Ridiculously low ceilings on administrative fines hindered the effectiveness of EU data protection law for over twenty years. US tech giants may have seen these fines as a cost of doing business. Now, over two years after the commencement of the European Union’s widely heralded General Data Protection Regulation (GDPR), the anticipated billion-euro sanctions of EU Data Protection Authorities, or ‘DPAs’, which were to have changed the paradigm, have yet to be issued.
Newspaper tribunes and Twitter posts by activists, policymakers and consumers evidence a sense of unfulfilled expectations. DPA action has not supported the theoretical basis for GDPR sanctions—that of deterrence. However, the experience to date and reactions to it inspire recommendations for DPAs and companies alike.In our working paper, EU General Data Protection Regulation Sanctions in Theory and in Practice, forthcoming in Volume 37 of the Santa Clara High Technology Law Journal later in 2020, we explore the theoretical bases for GDPR sanctions and test the reality of DPA action against those bases. We use an analysis of the various functions of sanctions (confiscation, retribution, incapacitation etc) to determine that their main objective in the GDPR context is to act as a deterrent, inciting compliance.
To achieve deterrence, sanctions must be severe enough to dissuade. This has not been the case under the GDPR as shown through an examination of actual amount of the sanctions, which is paradoxical, given the substantial increase in the potential maximum fines under the GDPR. Sanctions prior to the GDPR, with certain exceptions, were generally capped at amounts under €1 million (eg £500,000 in the UK, €100,000 in Ireland, €300,000 in Germany and €105,000 in Sweden).
Since the GDPR has applied, sanctions have ranged from €28 for Google Ireland Limited in Hungary to €50 million for Google Inc in France, far below the potential maximum fine of 4% of turnover, or approximately €5.74 billion for Google Inc. based on 2019 turnover. While the highest sanctions under the GDPR have been substantially greater than those assessed under the prior legislation, they have been far from the maximum fines allowed under the GDPR.
Nonetheless, this failure of DPAs, especially the Irish DPA responsible for overseeing most of the US Tech Giants, has not gone unnoticed, as shown by EU institutional reports on the GDPR’s first two years. Indeed, increased funding of DPAs and greater use of cooperation and consistency mechanisms are called for, highlighting the DPAs’ current lack of means. Here, we underscore the fact that, in the area of data protection, there has been perhaps too much reliance on national regulators whereas in other fields (banking regulation, credit rating agencies etc), the European Union has tended to move toward centralization of enforcement.
Despite these short-fallings, the GDPR’s beefing-up of the enforcement toolbox has allowed for actions by non-profit organizations mandated by individuals (such as La Quadrature du Net that took action against tech giants after the GDPR came into force), making it easier for individuals to bring legal proceedings against violators in the future, and an EU Directive on representative actions for the protection of consumer collective interests is in the legislative pipeline.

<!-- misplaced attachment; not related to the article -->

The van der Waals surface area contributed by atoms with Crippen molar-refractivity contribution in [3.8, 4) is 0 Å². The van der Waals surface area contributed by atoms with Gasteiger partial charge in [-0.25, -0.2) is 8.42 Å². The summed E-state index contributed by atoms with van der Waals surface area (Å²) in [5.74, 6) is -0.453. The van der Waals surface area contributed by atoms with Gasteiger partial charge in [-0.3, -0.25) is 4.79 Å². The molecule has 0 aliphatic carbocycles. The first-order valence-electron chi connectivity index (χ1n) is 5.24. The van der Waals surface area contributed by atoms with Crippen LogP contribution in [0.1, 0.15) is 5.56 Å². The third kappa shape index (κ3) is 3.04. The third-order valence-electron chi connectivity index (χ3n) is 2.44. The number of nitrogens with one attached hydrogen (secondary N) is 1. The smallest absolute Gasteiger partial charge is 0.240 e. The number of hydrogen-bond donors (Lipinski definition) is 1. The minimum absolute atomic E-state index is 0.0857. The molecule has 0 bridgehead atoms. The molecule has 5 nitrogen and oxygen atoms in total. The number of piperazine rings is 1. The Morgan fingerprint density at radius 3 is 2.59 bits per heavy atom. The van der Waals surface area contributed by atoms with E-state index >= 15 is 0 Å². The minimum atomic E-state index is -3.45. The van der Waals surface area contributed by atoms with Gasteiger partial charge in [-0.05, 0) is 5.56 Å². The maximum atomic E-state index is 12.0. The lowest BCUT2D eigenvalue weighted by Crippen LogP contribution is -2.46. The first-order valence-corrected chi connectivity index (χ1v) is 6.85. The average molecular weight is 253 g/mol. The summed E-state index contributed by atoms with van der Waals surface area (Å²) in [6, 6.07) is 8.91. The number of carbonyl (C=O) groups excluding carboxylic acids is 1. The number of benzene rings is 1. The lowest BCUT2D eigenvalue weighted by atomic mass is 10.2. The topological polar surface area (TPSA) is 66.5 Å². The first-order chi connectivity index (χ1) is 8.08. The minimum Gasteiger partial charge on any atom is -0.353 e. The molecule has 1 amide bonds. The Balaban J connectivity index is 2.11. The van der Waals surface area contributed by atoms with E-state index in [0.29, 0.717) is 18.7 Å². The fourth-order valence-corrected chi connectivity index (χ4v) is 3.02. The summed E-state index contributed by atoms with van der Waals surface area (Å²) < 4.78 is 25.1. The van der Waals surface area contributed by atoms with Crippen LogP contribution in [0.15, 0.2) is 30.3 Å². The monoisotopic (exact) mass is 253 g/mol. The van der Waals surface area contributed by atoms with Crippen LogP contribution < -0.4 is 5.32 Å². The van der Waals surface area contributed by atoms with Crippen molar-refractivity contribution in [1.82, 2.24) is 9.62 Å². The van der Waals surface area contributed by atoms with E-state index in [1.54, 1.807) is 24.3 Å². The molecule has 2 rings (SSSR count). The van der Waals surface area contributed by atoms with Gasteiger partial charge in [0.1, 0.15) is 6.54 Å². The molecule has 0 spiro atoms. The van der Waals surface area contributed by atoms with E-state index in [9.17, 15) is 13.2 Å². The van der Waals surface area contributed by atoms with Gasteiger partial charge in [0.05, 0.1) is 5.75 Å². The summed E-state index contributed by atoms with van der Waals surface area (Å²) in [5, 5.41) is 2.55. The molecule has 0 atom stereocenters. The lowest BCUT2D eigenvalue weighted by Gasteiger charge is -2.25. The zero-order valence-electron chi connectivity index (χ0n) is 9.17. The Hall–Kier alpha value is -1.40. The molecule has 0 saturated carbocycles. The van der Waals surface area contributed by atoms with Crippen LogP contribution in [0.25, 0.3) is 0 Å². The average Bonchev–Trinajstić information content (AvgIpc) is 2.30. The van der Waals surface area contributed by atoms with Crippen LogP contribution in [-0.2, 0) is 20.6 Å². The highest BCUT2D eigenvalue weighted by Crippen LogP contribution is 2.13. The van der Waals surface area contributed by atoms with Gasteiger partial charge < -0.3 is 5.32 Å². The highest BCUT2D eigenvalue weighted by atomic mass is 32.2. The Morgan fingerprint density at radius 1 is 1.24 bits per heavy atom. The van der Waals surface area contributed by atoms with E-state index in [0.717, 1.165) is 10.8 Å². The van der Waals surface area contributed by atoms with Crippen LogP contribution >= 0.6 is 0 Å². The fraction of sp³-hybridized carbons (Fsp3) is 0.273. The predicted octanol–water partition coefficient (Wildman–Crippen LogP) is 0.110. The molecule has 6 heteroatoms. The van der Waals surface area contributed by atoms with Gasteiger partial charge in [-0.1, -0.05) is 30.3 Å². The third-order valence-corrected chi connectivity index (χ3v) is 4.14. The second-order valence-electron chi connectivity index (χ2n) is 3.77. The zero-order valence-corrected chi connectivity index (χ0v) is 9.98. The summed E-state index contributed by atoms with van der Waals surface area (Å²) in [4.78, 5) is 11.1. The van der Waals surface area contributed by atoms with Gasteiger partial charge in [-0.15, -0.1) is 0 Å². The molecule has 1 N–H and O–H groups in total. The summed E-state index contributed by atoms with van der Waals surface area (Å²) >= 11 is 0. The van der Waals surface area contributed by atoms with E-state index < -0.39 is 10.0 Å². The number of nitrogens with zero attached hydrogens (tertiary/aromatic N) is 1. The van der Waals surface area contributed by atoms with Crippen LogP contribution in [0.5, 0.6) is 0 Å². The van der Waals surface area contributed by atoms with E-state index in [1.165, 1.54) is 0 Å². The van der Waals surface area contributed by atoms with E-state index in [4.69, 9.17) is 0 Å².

On the side of businesses, there has been a lack of understanding of certain key provisions of the GDPR and, as compliance theorists tell us, certain firms may be overly conservative and tend to over-comply out of too great of a fear of sanction. This seems to be the case with the GDPR’s provisions regarding data breach notifications, where unnecessary notifications have overtaxed DPAs. The one-stop-shop mechanism, which is admittedly complex, also created misunderstanding.
This mechanism allows the DPA of the main establishment in the European Union of a non-EU company to become the lead supervisory authority in procedures involving that company, which potentially could lead to companies’ forum-shopping on this basis. However, there is also a requirement that the main establishment has decision-making power with respect to the data processing to which the procedure relates. Failure to consider the latter requirement could result in companies selecting main establishments in countries where there is not such decision-making power, and thereby halt attempts at forum-shopping for a lead supervisory authority for certain processing. One example of this culminated in the French DPA (CNIL)’s largest fine so far, imposed on Google, whereas the latter argued that the Irish DPA was its lead supervisory authority.
As we explain in our paper, a lack of GDPR enforcement carries risks. Not only does it undercut the deterrent effect of the GDPR, but it also provides a tenuous basis for risk assessment by companies. While the GDPR’s first two years involved a sort of grace period when DPAs focused on educating companies and spent time painfully investigating complaints to litigation-proof their cases, some companies model their risk assessment of regulation based on enforcement histories. If there is a push for greater enforcement, which EU institutional reports would tend to foreshadow, the basis for companies’ models will be inaccurate. Furthermore, such dependence on risk evaluation ignores potential benefits to firms of increased trust and efficiency involved with expanding compliance to adopt a higher data protection compliance standard applied to customers worldwide.